EADS Group focuses on aerospace strengths, synergies, reorganization

LONDON, 12 Sept. 2013. The EADS Group, a global provider of aerospace, defense, and related services, is just embarking upon a landmark reorganization expected to take roughly one year to complete.

Content Dam Mae Logos And Standing Eurofighter Typhoon Jet Fighter

LONDON, 12 Sept. 2013. The EADS Group, a global provider of aerospace, defense, and related services, is just embarking upon a landmark reorganization expected to take roughly one year to complete.

Officials at the European Aeronautic Defence and Space Company N.V. (EADS) in Toulouse, France, last month announced two significant changes: Airbus Military, Astrium, and Cassidian will be integrated into one defense and space division, and the company will be renamed to the Airbus Group.

The EADS Group currently employs roughly 145,000 people over 170 sites worldwide, describes Cassidian’s Lothar Belz, head of technology/trade press at DSEI 2013 in London.

At DSEI, EADS is focused on a variety of aerospace and defense innovations, including distributed flight training systems and cybersecurity solutions.

Engineers and executives throughout EADS are anticipating technologies needed three to five years ahead, Belz describes. “Aircraft is a major focus. Airborne combat is a major concern, manned and unmanned. A lot of question marks remain around integrating unmanned aircraft in public airspace,” adds Belz of Cassidian in the EADS Group, which boasts more than a decade of experience in unmanned aerial systems (UAS), from compact tactical unmanned aerial vehicles (UAVs) to large medium-altitude long-endurance (MALE) and high-altitude long-endurance (HALE) systems.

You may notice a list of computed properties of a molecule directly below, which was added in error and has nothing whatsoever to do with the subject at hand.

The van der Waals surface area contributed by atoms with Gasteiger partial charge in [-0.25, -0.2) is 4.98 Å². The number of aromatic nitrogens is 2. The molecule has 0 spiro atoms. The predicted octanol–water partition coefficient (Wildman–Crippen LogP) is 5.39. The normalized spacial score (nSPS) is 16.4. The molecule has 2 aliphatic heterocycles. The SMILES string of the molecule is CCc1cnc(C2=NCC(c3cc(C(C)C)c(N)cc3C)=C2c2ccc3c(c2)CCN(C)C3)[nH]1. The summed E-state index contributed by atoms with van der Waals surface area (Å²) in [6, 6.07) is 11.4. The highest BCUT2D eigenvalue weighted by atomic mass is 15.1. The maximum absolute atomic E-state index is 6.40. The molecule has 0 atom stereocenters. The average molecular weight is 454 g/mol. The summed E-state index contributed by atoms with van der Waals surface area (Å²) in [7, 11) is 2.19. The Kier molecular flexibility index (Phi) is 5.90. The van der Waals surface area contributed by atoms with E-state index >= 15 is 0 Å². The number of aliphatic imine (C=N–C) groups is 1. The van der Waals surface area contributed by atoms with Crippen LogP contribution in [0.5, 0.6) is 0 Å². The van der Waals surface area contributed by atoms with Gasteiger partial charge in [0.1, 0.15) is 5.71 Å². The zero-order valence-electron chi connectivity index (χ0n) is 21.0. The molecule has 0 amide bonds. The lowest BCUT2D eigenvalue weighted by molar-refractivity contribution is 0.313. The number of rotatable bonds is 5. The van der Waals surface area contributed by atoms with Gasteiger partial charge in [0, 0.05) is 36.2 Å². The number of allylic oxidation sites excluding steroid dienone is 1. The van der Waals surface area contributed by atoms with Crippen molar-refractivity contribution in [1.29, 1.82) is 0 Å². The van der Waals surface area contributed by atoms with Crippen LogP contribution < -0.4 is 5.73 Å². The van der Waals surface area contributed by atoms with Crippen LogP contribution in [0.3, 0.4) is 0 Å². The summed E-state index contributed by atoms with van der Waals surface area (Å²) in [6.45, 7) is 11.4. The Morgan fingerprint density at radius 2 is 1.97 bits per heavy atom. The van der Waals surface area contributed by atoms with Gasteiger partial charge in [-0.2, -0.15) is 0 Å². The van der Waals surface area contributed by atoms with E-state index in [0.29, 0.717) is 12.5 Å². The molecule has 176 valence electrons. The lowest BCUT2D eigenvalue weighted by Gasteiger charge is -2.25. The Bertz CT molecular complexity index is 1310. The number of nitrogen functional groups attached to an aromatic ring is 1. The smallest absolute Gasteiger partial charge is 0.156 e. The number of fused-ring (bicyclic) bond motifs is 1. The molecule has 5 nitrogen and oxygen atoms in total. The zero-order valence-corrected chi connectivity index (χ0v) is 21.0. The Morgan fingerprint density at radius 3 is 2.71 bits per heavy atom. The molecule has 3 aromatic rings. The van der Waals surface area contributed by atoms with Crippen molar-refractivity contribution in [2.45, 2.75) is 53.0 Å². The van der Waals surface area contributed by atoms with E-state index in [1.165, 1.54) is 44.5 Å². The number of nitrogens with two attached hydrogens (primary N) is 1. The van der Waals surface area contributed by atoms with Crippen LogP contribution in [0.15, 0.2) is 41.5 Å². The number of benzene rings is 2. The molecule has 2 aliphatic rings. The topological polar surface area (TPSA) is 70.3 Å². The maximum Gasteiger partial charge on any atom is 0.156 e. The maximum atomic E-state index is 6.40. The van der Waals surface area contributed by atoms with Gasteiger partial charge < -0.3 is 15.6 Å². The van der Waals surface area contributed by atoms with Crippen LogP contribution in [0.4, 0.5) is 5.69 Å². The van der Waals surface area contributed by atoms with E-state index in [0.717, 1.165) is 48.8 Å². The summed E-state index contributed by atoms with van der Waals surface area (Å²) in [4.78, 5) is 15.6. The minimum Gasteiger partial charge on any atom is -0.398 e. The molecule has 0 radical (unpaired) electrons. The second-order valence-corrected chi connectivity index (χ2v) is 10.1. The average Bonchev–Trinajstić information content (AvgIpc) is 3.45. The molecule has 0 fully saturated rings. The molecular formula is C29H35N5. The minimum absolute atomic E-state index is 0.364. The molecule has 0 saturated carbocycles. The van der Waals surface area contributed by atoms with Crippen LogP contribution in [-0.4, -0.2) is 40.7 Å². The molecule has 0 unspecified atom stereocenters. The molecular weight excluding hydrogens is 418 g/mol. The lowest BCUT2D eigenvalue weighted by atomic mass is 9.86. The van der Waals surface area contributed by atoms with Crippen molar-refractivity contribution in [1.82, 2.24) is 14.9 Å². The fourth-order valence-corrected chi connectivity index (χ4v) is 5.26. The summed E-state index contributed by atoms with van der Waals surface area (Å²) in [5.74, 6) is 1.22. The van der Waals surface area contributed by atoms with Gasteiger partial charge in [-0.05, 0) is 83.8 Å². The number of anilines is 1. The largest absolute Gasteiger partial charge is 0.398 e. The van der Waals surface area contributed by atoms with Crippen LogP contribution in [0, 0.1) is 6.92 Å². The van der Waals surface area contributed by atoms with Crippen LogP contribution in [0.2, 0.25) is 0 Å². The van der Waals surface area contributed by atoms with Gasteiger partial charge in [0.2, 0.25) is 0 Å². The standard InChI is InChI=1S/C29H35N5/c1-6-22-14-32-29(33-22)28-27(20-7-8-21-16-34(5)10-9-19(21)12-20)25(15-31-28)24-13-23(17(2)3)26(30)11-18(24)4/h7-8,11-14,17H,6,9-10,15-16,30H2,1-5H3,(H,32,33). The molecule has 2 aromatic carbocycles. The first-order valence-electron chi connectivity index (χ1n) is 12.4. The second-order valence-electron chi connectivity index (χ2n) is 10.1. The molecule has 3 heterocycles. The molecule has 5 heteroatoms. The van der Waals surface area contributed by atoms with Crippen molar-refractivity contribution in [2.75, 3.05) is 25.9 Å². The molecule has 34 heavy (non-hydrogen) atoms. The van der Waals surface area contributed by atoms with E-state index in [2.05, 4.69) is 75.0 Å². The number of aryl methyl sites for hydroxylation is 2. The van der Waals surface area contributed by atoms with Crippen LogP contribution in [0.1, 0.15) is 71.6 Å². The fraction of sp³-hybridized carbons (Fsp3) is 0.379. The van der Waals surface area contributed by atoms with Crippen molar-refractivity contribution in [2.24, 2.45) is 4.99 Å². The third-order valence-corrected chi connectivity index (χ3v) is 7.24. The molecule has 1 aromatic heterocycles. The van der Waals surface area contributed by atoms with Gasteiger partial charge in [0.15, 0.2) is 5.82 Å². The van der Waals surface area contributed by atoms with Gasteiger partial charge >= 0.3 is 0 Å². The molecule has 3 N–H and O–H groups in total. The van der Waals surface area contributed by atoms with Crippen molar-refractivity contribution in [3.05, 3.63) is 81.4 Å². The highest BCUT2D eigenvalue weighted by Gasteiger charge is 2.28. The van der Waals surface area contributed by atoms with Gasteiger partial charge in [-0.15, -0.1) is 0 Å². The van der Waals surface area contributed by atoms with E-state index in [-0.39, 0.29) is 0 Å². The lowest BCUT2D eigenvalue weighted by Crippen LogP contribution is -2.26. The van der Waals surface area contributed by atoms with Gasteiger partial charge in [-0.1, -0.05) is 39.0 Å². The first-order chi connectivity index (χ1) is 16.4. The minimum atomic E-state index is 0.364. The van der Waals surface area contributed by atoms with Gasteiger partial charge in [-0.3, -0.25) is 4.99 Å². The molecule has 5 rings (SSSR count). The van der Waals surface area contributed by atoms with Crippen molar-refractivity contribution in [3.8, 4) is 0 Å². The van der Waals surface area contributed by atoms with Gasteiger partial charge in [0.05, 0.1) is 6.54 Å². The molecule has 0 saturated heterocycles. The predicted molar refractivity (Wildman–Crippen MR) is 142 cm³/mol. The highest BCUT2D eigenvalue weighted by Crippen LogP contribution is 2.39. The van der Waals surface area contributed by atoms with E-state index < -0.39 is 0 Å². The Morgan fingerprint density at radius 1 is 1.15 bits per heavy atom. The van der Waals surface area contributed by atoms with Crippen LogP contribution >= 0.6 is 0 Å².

EADS executives and engineers at DSEI were also focused on meeting the manned aircraft needs of global militaries. “International forces are much more active” in air combat, affirms Max Baldwin in charge of Cassidian Strategy in the EADS Group, which is focused on meeting evolving air requirements of militaries around the globe. One such focus is on effective, high-fidelity flight training systems, such as the company’s Typhoon training solution on display at DSEI 2013 in London.

The Eurofighter Typhoon twin-engine, canard-delta wing, multirole fighter designed and manufactured by EADS, Alenia Aeronautica, and BAE Systems is “the most popular military aircraft outside the U.S.,” Belz explains. The company’s Typhoon training solution melds the aerospace and technology strengths throughout the EADS organization, including geospatial data and terrain databases from Astrium, as well as training and simulation, cockpit avionics, and security technologies.

Cost-effective synthetic flight training will increase, Baldwin predicts, as will distributed training across different areas of a single nation or across multiple countries.

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